Canada

Canada refuses U.S. request to accept Chinese Muslims from Guantanamo

Canada has turned down a request from the U.S. government to take in a number of Chinese Muslims currently being held at the Guantanamo Bay detention facility and deemed by Washington to be members of a terrorist group.

Canada has turned down a request from the U.S. government to take in a number of Chinese Muslims currently being held at the Guantanamo Bay detention facility and deemed by Washington to be members of a terrorist group.

Kory Teneycke, a spokesman for Prime Minister Stephen Harper, acknowledged Thursday that they received an inquiry from the Obama administration about taking in some detainees.

"The government had a previous request from the Bush administration and in both cases the government's position is that we’re not interested in taking detainees from Guantanamo Bay," Teneycke said.

"In the case of other detainees who are not Canadian citizens and don't have a connection to Canada there is no justification for Canada to take any such individuals."

Canada has been asked to admit some of the 17 Uighur detainees still held at Guantanamo. They are Muslims from western China. The United States has said it cannot repatriate them to China because they face punishment there.

Detention at Guantanamo ruled illegal

They have been cleared for release by the Pentagon and U.S. courts have ruled their detention is illegal.

The Obama administration has blocked efforts to free the Uighurs immediately and has reportedly insisted that once they are settled abroad, none of the Uighurs, or any other Guantanamo detainee for that matter, can ever set foot on U.S. soil.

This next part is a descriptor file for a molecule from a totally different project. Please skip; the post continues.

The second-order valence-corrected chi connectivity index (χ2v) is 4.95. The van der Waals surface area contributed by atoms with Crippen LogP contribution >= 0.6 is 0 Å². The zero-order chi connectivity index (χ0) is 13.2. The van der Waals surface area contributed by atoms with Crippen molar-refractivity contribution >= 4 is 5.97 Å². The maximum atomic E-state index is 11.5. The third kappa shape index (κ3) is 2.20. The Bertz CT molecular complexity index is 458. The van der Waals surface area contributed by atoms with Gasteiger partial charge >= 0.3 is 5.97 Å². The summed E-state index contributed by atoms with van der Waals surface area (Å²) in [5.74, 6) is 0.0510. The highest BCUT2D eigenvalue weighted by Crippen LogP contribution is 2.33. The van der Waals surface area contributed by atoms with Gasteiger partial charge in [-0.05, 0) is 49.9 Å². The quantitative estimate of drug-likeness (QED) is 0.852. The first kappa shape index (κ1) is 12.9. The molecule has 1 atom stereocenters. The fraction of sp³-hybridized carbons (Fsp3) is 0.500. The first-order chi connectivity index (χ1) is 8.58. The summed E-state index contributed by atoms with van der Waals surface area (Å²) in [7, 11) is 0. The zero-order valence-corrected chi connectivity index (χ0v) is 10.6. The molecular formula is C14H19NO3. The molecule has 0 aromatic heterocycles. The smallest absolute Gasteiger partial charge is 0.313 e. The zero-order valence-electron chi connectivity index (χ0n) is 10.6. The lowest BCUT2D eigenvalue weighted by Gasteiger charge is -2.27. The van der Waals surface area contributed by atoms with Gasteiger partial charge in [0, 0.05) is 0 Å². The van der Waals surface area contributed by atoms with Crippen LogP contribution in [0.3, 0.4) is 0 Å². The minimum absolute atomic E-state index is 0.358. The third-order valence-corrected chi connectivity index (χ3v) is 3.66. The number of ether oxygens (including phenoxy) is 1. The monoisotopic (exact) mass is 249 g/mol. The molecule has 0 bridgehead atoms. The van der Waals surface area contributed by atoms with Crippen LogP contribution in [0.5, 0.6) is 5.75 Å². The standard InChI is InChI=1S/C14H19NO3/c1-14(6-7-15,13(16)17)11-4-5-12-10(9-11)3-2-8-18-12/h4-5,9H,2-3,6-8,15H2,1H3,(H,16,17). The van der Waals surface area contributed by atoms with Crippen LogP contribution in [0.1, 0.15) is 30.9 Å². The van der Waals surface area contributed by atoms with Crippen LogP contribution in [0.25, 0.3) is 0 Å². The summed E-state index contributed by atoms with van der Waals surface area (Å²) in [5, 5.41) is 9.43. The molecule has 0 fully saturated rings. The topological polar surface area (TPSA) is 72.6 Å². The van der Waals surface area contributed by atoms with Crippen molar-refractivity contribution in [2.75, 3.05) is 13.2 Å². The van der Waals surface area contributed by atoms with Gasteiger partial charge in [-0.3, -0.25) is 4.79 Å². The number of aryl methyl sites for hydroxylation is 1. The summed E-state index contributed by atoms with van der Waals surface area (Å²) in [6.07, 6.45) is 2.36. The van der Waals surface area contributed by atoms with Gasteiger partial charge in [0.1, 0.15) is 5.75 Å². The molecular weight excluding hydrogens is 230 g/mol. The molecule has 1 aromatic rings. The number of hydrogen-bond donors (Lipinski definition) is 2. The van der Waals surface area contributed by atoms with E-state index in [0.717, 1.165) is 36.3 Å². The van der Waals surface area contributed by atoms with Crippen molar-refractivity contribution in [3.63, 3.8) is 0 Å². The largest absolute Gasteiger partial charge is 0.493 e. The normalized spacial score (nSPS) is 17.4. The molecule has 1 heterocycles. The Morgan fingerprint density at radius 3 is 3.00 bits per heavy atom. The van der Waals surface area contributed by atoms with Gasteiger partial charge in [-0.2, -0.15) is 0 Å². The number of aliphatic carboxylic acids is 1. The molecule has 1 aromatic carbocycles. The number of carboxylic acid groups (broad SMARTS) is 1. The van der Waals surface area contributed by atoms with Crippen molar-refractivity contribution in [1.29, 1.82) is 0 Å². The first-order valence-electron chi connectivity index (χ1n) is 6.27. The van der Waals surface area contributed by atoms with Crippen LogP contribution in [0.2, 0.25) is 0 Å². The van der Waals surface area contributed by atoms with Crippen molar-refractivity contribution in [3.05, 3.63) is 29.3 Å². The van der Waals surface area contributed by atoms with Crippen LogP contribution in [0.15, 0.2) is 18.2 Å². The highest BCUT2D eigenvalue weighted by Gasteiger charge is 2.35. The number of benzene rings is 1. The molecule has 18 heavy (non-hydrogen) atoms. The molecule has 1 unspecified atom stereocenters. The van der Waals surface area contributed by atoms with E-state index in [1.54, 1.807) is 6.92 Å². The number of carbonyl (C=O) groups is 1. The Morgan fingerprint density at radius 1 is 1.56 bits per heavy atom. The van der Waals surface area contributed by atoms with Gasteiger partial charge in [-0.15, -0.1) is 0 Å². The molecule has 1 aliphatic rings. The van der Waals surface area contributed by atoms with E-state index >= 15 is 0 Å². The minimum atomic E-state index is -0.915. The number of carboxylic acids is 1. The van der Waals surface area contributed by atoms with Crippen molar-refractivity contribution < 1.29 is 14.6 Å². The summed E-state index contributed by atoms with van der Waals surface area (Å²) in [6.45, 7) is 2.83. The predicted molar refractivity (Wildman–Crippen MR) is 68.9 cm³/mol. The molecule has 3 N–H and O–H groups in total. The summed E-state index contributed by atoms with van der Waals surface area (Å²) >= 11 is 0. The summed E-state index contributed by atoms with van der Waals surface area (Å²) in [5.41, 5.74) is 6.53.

The U.S. government also has not retracted its claim that the detained Uighurs once belonged to the East Turkestan Islamic Movement, which is designated a terrorist group by the U.S. State Department.

Obama, who has vowed to close down the detention centre at Guantanamo Bay, Cuba, has been hoping other countries would take some detainees who have been deemed not to be a threat by the U.S. military.

But so far, many leaders of countries that have called on the facility to be shut down have refused to accept the prisoners.

Washington lawyer Susan Baker Manning, who is part of a legal team that fought to win the release of the Uighurs, said she suspected the real reason behind Canada's refusal to do so is likely pressure from China.

"Chinese pressure is a very, very real issue and it's our understanding that that has been the true barrier to resettling these men for many years," she said.

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